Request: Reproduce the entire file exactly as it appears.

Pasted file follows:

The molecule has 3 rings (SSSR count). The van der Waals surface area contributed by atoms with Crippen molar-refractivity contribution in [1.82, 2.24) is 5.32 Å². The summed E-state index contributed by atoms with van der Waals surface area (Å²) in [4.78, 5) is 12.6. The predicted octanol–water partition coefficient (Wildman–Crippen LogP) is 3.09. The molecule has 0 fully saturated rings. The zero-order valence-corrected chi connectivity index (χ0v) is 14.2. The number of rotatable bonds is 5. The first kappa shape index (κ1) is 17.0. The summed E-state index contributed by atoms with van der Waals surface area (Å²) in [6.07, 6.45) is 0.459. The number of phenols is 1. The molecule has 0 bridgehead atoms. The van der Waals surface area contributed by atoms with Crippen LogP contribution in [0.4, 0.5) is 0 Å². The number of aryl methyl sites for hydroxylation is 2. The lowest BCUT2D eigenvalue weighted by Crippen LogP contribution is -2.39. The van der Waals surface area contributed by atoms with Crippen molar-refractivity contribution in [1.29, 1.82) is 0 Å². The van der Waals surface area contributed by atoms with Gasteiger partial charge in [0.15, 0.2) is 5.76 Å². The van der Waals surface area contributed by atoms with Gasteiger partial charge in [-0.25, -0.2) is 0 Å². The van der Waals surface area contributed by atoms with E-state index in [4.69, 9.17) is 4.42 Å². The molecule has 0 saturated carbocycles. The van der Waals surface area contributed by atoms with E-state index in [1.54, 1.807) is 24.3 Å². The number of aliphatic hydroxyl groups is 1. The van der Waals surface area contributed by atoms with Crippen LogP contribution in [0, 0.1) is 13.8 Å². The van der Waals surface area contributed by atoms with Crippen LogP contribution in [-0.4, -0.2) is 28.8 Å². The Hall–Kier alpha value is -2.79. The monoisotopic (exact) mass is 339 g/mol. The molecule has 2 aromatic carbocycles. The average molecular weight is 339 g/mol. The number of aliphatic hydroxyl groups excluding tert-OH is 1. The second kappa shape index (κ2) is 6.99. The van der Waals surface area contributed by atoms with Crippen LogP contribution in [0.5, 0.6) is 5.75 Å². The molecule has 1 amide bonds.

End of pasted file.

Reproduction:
The molecule has 3 rings (SSSR count). The van der Waals surface area contributed by atoms with Crippen molar-refractivity contribution in [1.82, 2.24) is 5.32 Å². The summed E-state index contributed by atoms with van der Waals surface area (Å²) in [4.78, 5) is 12.6. The predicted octanol–water partition coefficient (Wildman–Crippen LogP) is 3.09. The molecule has 0 fully saturated rings. The zero-order valence-corrected chi connectivity index (χ0v) is 14.2. The number of rotatable bonds is 5. The first kappa shape index (κ1) is 17.0. The summed E-state index contributed by atoms with van der Waals surface area (Å²) in [6.07, 6.45) is 0.459. The number of phenols is 1. The molecule has 0 bridgehead atoms. The van der Waals surface area contributed by atoms with Crippen LogP contribution in [0.4, 0.5) is 0 Å². The number of aryl methyl sites for hydroxylation is 2. The lowest BCUT2D eigenvalue weighted by Crippen LogP contribution is -2.39. The van der Waals surface area contributed by atoms with Crippen molar-refractivity contribution in [1.29, 1.82) is 0 Å². The van der Waals surface area contributed by atoms with Gasteiger partial charge in [0.15, 0.2) is 5.76 Å². The van der Waals surface area contributed by atoms with Gasteiger partial charge in [-0.25, -0.2) is 0 Å². The van der Waals surface area contributed by atoms with E-state index in [4.69, 9.17) is 4.42 Å². The molecule has 0 saturated carbocycles. The van der Waals surface area contributed by atoms with E-state index in [1.54, 1.807) is 24.3 Å². The number of aliphatic hydroxyl groups is 1. The van der Waals surface area contributed by atoms with Crippen LogP contribution in [0, 0.1) is 13.8 Å². The van der Waals surface area contributed by atoms with Crippen LogP contribution in [-0.4, -0.2) is 28.8 Å². The Hall–Kier alpha value is -2.79. The monoisotopic (exact) mass is 339 g/mol. The molecule has 2 aromatic carbocycles. The average molecular weight is 339 g/mol. The number of aliphatic hydroxyl groups excluding tert-OH is 1. The second kappa shape index (κ2) is 6.99. The van der Waals surface area contributed by atoms with Crippen LogP contribution in [0.5, 0.6) is 5.75 Å². The molecule has 1 amide bonds.